As it turned out, the last opportunity the Pacers had to see Tyreke Evans in action with the Grizzlies was also one of the last few opportunities the Grizzlies had to see him in action with the Grizzlies.
When Memphis traveled to Indiana at the end of January, the dynamic playmaker began a stretch of five games in which he was held from the lineup in anticipation of the team finding a trade partner prior to the deadline (February 8). Thereafter, once general manager Chris Wallace inscrutably determined that none of the fielded offers outweighed the benefits of keeping Evans on a losing team, the 28-year-old only appeared in six of the team’s 35 remaining games, missing several as a result of healthy scratches.
Now, after agreeing to a one-year deal with the Pacers, Evans has gone full circle in terms of gaining clarity on the next jersey he will wear in the same city where the Grizzlies first left him in limbo.
At his introductory press conference, the 10th-year guard with only four games of playoff experience was quiet and reserved in his demeanor, but he said all he needed to say with regard to how he can help his new team when he relayed the content of a text message he sent to Victor Oladipo.
“I got your back next year.” Evans said he told Indiana’s first-time All-Star. “There won’t be that much double-teaming. You’re going to have somebody out there that’s going to create and make other guys better.”
For more on his lone season in Memphis and how it might apply to the Pacers, Brandon Connor, Associate Editor over at Grizzly Bear Blues, agreed to do a wide-ranging Q&A with Indy Cornrows.
Evans is on another one-year deal. Knowing that he had previously required three knee surgeries over a span of nine months a few seasons back, what were your expectations when he signed with the Grizzlies, and how much do you think being forced to prove himself played a role in what he was able to accomplish last season?
Since Tyreke played his lone season of college in Memphis, there was a lot of excitement around the signing, but I think expectations were realistic. Memphis needed a bench scorer and another playmaker who could also play alongside Mike Conley to let him play more off the ball. Evans fit both roles perfectly. I don’t know that anyone had him penciled in as the early favorite for Sixth Man of the Year, which he held until Mike Conley went down, but I think expectations were that, as long as he could stay healthy (far from a given), he could at least contribute regularly to what was expected to be a winning basketball team.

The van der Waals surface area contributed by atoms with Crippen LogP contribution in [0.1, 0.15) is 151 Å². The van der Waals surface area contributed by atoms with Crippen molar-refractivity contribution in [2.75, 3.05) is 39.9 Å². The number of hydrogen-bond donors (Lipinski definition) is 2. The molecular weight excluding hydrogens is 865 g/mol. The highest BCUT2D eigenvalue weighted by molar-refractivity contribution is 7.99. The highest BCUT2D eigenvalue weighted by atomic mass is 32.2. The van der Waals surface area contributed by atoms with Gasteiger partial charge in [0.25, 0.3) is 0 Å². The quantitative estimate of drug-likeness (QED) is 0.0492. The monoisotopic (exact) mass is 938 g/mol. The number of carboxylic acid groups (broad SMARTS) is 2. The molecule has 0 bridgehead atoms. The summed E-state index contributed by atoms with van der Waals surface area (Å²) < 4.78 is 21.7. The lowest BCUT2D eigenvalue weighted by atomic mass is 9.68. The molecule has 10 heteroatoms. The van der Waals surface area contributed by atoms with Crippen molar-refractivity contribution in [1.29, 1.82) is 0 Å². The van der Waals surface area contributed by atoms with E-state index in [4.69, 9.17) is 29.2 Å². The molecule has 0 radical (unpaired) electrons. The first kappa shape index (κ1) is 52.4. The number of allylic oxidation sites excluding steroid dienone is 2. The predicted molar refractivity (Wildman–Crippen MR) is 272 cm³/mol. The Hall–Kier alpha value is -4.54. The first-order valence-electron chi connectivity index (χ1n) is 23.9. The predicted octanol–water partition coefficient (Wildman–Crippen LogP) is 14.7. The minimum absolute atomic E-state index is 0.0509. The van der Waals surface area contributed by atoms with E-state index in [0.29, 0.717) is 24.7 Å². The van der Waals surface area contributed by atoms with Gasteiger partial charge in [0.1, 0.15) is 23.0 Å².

I’m sure there’s some “contract year” bump that went into Evans’ success, but I think getting his numbers probably played more of a factor after the Grizzlies’ tank went into effect. After all, if the Grizzlies weren’t going to the playoffs, what was left for Tyreke to play for outside of a new contract?
What possible explanation is there for why the Grizzlies rebuffed offers for Evans as insufficient at the trade deadline, but then (presumably) held him out for a chunk of games to increase the team’s lottery odds and reportedly did not even make contact with him in free agency? Has moving the team back in the direction of grit and grind provided any solace for the lack of return?
Your guess is as good as mine when it comes to the trade deadline fiasco. Maybe they thought they’d take a PR hit if the return was only a paltry second round pick, though I doubt that could’ve been as bad as the PR hit they took when they didn’t move him.
I also think there’s a chance they believed they could bring him back, but something happened later in the season that soured the front office on him. There hasn’t been much in the way of hard facts, but various media outlets—including the team’s own Grind City Media—have hinted that Tyreke wasn’t exactly the best influence on the young guys. Given those rumors, and the fact that Tyreke wasn’t with the team for the better part of the second half of the year, at least a good portion of the fan base seemed to have moved on from Evans before the season was even out. Plus there was the shiny new toy of MarShon Brooks to distract everyone.